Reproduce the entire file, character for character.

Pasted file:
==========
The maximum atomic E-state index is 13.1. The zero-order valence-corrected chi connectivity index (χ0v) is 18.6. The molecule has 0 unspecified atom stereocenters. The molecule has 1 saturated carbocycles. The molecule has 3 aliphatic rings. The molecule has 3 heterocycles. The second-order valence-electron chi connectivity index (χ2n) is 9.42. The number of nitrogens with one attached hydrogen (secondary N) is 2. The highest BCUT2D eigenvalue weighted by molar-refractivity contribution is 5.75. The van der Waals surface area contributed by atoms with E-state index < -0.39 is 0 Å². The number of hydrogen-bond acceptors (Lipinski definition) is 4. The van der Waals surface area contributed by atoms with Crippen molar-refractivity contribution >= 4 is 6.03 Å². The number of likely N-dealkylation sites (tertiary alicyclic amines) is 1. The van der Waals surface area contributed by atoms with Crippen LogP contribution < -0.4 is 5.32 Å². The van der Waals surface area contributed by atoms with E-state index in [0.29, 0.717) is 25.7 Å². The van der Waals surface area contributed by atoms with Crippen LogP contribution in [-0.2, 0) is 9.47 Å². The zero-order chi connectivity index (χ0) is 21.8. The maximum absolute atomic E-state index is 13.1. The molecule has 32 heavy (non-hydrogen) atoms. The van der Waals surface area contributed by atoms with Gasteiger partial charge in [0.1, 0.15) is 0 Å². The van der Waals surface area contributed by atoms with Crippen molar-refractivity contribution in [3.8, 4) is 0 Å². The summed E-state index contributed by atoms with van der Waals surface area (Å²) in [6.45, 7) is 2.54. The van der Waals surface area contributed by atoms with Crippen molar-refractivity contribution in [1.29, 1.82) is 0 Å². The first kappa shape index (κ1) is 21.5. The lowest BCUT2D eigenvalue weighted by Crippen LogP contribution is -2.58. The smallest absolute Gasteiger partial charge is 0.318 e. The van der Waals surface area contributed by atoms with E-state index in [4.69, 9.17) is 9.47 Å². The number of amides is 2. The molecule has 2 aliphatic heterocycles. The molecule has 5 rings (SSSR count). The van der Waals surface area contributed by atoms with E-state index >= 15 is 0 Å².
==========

The maximum atomic E-state index is 13.1. The zero-order valence-corrected chi connectivity index (χ0v) is 18.6. The molecule has 0 unspecified atom stereocenters. The molecule has 1 saturated carbocycles. The molecule has 3 aliphatic rings. The molecule has 3 heterocycles. The second-order valence-electron chi connectivity index (χ2n) is 9.42. The number of nitrogens with one attached hydrogen (secondary N) is 2. The highest BCUT2D eigenvalue weighted by molar-refractivity contribution is 5.75. The van der Waals surface area contributed by atoms with E-state index < -0.39 is 0 Å². The number of hydrogen-bond acceptors (Lipinski definition) is 4. The van der Waals surface area contributed by atoms with Crippen molar-refractivity contribution >= 4 is 6.03 Å². The number of likely N-dealkylation sites (tertiary alicyclic amines) is 1. The van der Waals surface area contributed by atoms with Crippen LogP contribution < -0.4 is 5.32 Å². The van der Waals surface area contributed by atoms with E-state index in [0.29, 0.717) is 25.7 Å². The van der Waals surface area contributed by atoms with Crippen LogP contribution in [-0.2, 0) is 9.47 Å². The zero-order chi connectivity index (χ0) is 21.8. The maximum absolute atomic E-state index is 13.1. The molecule has 32 heavy (non-hydrogen) atoms. The van der Waals surface area contributed by atoms with Gasteiger partial charge in [0.1, 0.15) is 0 Å². The van der Waals surface area contributed by atoms with Crippen molar-refractivity contribution in [3.8, 4) is 0 Å². The summed E-state index contributed by atoms with van der Waals surface area (Å²) in [6.45, 7) is 2.54. The van der Waals surface area contributed by atoms with Crippen molar-refractivity contribution in [1.29, 1.82) is 0 Å². The first kappa shape index (κ1) is 21.5. The lowest BCUT2D eigenvalue weighted by Crippen LogP contribution is -2.58. The smallest absolute Gasteiger partial charge is 0.318 e. The van der Waals surface area contributed by atoms with E-state index in [4.69, 9.17) is 9.47 Å². The number of amides is 2. The molecule has 2 aliphatic heterocycles. The molecule has 5 rings (SSSR count). The van der Waals surface area contributed by atoms with E-state index >= 15 is 0 Å².